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Blood Test Could Show Arteries Blockage in Future

DUKE – Researchers at Duke University Medical Center have made a discovery while working on a health pilot project. They have found that it could be possible in the near future to detect early changes in the blood flow to the heart. This would help to determine the arteries blockage and estimate the risk for heart disease. The acute changes in fatty acid and amino acid metabolites would act as a biological indicator of narrow or blocked arteries.

During a study on 40 persons, researches found that all the patients who underwent a Treadmill stress test and had a decreased blood flow the heat also showed the sign of changes in five metabolites in their blood within two hours. The study conducted on all the patients had a complaint of coronary diseases, such as chest, jaw and shoulder pain. The researchers have a strong belief that acute changes in the fatty acid and amino acid metabolites could be more apparent in a larger study. These metabolites are the energy sources for cells and could act as an indicator of the restricted blood flow to the heart. With this, it could be possible to replace the current tests with these changes while determining the blockage of arteries.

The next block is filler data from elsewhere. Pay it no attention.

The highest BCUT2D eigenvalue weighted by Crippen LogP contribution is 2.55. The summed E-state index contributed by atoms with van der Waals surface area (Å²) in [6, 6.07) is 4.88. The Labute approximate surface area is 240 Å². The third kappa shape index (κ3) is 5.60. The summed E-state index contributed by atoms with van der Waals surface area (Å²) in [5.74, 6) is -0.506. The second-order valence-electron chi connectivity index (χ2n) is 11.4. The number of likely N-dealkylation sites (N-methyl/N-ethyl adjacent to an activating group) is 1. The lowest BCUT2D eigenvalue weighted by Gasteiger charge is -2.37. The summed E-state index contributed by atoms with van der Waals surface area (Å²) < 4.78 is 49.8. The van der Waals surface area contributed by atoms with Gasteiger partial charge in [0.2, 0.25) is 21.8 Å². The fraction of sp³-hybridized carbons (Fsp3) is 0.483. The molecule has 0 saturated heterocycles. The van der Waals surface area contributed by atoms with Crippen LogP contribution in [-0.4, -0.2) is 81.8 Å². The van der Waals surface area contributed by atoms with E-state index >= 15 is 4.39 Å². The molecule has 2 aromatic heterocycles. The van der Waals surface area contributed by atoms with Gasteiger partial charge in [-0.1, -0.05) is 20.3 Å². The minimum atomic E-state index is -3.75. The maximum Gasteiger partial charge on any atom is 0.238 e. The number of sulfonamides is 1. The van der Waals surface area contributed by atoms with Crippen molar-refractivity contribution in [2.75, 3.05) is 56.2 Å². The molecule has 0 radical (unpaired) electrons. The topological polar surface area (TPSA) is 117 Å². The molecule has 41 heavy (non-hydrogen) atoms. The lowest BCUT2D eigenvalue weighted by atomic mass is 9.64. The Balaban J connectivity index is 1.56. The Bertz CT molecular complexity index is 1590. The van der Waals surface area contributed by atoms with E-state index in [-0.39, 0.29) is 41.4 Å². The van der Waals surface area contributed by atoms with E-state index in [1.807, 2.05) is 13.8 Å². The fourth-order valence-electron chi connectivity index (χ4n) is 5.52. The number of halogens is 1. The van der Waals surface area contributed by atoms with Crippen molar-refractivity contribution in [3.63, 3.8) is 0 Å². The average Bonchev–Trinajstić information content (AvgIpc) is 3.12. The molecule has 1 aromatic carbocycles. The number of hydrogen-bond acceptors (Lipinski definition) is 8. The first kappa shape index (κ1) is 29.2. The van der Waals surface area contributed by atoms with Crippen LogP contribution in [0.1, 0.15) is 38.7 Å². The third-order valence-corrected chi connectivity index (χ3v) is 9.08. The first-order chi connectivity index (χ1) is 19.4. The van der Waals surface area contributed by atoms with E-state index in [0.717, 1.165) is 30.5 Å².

“Cardiologists do a stress test to determine who’s at risk for having heart disease,” said lead author Alexander T. Limkakeng Jr., M.D., lead author of the study and an associate professor of emergency medicine at Duke. “It guides them on whether they need a more invasive study like a catheterization. Augmenting the imaging of a stress test with metabolite biomarkers could make that process more accurate or more efficient.”

To notice the changes in the five specific metabolites in patients with abnormal cardiac arrests, scientists carried out an evaluation of 60 chemicals or compounds in the blood. However, still, a larger study is needed to confirm the results noticed in the present study.

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